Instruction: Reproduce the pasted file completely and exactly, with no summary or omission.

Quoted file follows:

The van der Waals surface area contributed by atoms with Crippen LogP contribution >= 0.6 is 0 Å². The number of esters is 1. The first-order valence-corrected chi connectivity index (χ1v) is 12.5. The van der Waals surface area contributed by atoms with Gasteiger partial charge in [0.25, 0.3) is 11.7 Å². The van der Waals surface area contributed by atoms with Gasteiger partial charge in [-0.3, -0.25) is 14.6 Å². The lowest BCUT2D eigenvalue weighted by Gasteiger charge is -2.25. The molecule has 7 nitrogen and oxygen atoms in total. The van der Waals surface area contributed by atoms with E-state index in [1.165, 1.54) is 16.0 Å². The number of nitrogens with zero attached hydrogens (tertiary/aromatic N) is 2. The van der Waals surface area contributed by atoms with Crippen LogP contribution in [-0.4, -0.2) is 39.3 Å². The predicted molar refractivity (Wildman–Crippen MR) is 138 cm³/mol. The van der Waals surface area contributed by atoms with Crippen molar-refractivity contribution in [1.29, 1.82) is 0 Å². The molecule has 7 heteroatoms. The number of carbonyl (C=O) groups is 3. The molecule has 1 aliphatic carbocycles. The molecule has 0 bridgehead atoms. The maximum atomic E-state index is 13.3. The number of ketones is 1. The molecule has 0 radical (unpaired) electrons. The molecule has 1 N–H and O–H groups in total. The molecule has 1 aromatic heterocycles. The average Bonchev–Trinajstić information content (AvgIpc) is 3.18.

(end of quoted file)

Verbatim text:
The van der Waals surface area contributed by atoms with Crippen LogP contribution >= 0.6 is 0 Å². The number of esters is 1. The first-order valence-corrected chi connectivity index (χ1v) is 12.5. The van der Waals surface area contributed by atoms with Gasteiger partial charge in [0.25, 0.3) is 11.7 Å². The van der Waals surface area contributed by atoms with Gasteiger partial charge in [-0.3, -0.25) is 14.6 Å². The lowest BCUT2D eigenvalue weighted by Gasteiger charge is -2.25. The molecule has 7 nitrogen and oxygen atoms in total. The van der Waals surface area contributed by atoms with E-state index in [1.165, 1.54) is 16.0 Å². The number of nitrogens with zero attached hydrogens (tertiary/aromatic N) is 2. The van der Waals surface area contributed by atoms with Crippen LogP contribution in [-0.4, -0.2) is 39.3 Å². The predicted molar refractivity (Wildman–Crippen MR) is 138 cm³/mol. The van der Waals surface area contributed by atoms with Crippen molar-refractivity contribution in [1.29, 1.82) is 0 Å². The molecule has 7 heteroatoms. The number of carbonyl (C=O) groups is 3. The molecule has 1 aliphatic carbocycles. The molecule has 0 bridgehead atoms. The maximum atomic E-state index is 13.3. The number of ketones is 1. The molecule has 0 radical (unpaired) electrons. The molecule has 1 N–H and O–H groups in total. The molecule has 1 aromatic heterocycles. The average Bonchev–Trinajstić information content (AvgIpc) is 3.18.